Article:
Abstract visual communication is a key part of how people convey ideas to one another. From a young age, children develop the ability to depict objects, and arguably even emotions, with only a few pen strokes. These simple drawings may not resemble reality as captured by a photograph, but they do tell us something about how people represent and reconstruct images of the world around them.

Vector drawings produced by sketch-rnn. |

In our recent paper, “ A Neural Representation of Sketch Drawings ”, we present a generative recurrent neural network capable of producing sketches of common objects, with the goal of training a machine to draw and generalize abstract concepts in a manner similar to humans. We train our model on a dataset of hand-drawn sketches, each represented as a sequence of motor actions controlling a pen: which direction to move, when to lift the pen up, and when to stop drawing. In doing so, we created a model that potentially has many applications, from assisting the creative process of an artist, to helping teach students how to draw.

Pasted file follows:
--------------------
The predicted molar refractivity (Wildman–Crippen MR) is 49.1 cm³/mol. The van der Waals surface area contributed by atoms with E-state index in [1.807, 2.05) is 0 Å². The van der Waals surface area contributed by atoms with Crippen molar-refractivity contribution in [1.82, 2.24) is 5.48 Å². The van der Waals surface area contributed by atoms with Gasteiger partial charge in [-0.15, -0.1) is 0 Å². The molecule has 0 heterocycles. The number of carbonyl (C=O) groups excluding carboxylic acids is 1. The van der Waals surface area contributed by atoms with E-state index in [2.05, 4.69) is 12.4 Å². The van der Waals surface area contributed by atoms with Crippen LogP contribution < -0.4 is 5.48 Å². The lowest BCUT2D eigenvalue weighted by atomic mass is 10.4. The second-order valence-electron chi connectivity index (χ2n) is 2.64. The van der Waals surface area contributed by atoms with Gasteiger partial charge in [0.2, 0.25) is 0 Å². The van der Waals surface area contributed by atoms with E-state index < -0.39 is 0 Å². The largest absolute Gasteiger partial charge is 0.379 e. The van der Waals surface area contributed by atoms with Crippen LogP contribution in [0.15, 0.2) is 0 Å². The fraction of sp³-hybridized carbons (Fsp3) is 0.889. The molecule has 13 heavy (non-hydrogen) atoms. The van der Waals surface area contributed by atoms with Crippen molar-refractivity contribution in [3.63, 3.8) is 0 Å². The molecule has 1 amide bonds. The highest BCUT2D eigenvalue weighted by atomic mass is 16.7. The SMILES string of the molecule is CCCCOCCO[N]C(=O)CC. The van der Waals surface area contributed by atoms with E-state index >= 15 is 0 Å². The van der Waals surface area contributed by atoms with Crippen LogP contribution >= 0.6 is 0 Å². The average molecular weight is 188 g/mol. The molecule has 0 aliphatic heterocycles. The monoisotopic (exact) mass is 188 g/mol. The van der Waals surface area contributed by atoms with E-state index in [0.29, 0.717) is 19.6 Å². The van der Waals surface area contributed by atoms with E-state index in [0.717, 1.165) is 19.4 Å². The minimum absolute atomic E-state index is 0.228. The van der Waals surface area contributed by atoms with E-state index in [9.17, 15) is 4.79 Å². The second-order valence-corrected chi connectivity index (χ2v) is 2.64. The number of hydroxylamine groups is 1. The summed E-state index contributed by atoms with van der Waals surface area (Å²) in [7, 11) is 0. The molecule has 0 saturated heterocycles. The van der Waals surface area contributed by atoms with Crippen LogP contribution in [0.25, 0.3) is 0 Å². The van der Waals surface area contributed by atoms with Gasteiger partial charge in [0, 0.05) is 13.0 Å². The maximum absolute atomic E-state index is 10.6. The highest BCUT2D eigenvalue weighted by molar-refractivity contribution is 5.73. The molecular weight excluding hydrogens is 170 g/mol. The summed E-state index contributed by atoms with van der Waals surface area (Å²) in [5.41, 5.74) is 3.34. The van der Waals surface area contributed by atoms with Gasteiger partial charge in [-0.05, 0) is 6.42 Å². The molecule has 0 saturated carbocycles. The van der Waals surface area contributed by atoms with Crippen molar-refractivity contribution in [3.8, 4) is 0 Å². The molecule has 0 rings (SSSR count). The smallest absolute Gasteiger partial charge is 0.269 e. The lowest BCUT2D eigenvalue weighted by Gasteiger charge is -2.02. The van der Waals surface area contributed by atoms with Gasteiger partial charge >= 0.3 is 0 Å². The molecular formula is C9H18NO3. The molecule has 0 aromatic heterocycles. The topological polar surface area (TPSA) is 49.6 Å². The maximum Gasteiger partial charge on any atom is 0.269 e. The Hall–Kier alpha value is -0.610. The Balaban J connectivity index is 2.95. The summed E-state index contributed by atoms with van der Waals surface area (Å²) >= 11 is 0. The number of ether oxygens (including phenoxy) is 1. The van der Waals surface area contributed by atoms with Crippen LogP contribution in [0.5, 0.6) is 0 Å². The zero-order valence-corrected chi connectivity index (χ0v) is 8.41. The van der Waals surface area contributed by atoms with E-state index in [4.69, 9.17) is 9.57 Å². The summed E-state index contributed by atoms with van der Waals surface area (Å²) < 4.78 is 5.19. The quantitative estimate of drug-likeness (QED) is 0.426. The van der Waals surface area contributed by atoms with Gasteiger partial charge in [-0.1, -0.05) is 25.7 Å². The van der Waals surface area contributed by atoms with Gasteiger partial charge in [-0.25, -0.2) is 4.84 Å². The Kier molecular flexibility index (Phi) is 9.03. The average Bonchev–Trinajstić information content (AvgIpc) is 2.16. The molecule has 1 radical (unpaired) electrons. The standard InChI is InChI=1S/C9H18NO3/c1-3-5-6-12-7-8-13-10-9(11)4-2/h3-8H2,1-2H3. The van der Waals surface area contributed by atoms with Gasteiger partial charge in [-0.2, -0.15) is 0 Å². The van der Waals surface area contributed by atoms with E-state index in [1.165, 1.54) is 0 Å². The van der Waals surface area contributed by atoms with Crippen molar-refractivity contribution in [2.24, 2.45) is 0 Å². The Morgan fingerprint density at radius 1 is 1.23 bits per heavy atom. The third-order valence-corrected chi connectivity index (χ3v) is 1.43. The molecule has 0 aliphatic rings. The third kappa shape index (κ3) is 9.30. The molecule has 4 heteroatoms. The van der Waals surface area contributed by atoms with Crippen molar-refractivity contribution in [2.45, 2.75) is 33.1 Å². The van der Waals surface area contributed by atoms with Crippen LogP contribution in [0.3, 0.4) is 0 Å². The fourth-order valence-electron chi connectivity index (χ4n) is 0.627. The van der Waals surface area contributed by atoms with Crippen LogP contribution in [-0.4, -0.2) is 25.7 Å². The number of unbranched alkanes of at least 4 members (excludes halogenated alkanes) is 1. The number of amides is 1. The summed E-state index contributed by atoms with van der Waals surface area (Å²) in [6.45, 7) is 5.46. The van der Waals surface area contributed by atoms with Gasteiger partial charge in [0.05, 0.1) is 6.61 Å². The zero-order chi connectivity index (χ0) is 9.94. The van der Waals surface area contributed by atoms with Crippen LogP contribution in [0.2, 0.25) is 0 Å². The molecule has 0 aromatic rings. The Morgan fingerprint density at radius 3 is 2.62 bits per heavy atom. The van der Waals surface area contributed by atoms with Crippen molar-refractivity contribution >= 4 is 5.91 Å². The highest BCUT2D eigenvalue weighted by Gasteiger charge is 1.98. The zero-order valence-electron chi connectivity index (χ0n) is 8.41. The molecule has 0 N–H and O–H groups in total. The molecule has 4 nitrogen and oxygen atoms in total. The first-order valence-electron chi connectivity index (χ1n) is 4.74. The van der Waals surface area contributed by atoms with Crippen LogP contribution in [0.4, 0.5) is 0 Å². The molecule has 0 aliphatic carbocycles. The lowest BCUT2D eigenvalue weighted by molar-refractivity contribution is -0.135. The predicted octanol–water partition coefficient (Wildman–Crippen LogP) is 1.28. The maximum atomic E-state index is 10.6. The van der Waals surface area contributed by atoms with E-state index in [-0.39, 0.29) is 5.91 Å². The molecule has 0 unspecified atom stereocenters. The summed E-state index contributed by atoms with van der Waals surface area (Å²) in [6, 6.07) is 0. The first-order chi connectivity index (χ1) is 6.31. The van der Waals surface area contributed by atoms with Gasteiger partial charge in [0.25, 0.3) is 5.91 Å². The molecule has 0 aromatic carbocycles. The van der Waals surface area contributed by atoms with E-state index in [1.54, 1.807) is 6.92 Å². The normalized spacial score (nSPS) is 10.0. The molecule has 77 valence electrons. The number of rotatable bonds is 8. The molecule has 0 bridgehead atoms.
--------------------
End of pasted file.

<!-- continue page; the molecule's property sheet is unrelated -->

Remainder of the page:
While there is a already a large body of existing work on generative modelling of images using neural networks, most of the work focuses on modelling raster images represented as a 2D grid of pixels. While these models are currently able to generate realistic images, due to the high dimensionality of a 2D grid of pixels, a key challenge for them is to generate images with coherent structure. For example, these models sometimes produce amusing images of cats with three or more eyes, or dogs with multiple heads.

Examples of animals generated with the wrong number of body parts, produced using previous GAN models trained on 128×128 ImageNet dataset. The image above is Figure 29 of Generative Adversarial Networks , Ian Goodfellow, NIPS 2016 Tutorial. |